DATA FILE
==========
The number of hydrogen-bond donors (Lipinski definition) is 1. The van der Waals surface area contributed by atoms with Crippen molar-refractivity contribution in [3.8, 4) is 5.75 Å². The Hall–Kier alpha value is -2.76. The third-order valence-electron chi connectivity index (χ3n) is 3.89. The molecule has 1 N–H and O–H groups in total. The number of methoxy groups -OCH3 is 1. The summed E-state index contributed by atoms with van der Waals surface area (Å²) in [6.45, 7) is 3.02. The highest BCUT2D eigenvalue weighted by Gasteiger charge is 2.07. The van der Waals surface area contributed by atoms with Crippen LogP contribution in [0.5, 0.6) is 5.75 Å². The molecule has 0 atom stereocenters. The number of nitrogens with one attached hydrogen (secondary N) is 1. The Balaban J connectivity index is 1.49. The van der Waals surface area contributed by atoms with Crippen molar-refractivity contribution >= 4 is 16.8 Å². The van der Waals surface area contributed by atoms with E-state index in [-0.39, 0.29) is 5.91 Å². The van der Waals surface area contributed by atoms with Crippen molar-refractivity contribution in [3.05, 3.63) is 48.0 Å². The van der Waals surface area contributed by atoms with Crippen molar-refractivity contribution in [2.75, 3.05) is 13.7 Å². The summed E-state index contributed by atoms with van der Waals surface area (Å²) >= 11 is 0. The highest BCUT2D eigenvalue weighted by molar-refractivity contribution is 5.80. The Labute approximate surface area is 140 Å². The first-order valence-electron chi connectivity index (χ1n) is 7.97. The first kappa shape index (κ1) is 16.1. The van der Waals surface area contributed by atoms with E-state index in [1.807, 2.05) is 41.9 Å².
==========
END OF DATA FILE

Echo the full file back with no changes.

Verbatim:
The number of hydrogen-bond donors (Lipinski definition) is 1. The van der Waals surface area contributed by atoms with Crippen molar-refractivity contribution in [3.8, 4) is 5.75 Å². The Hall–Kier alpha value is -2.76. The third-order valence-electron chi connectivity index (χ3n) is 3.89. The molecule has 1 N–H and O–H groups in total. The number of methoxy groups -OCH3 is 1. The summed E-state index contributed by atoms with van der Waals surface area (Å²) in [6.45, 7) is 3.02. The highest BCUT2D eigenvalue weighted by Gasteiger charge is 2.07. The van der Waals surface area contributed by atoms with Crippen LogP contribution in [0.5, 0.6) is 5.75 Å². The molecule has 0 atom stereocenters. The number of nitrogens with one attached hydrogen (secondary N) is 1. The Balaban J connectivity index is 1.49. The van der Waals surface area contributed by atoms with Crippen molar-refractivity contribution >= 4 is 16.8 Å². The van der Waals surface area contributed by atoms with E-state index in [-0.39, 0.29) is 5.91 Å². The van der Waals surface area contributed by atoms with Crippen molar-refractivity contribution in [3.05, 3.63) is 48.0 Å². The van der Waals surface area contributed by atoms with Crippen molar-refractivity contribution in [2.75, 3.05) is 13.7 Å². The summed E-state index contributed by atoms with van der Waals surface area (Å²) >= 11 is 0. The highest BCUT2D eigenvalue weighted by molar-refractivity contribution is 5.80. The Labute approximate surface area is 140 Å². The first-order valence-electron chi connectivity index (χ1n) is 7.97. The first kappa shape index (κ1) is 16.1. The van der Waals surface area contributed by atoms with E-state index in [1.807, 2.05) is 41.9 Å².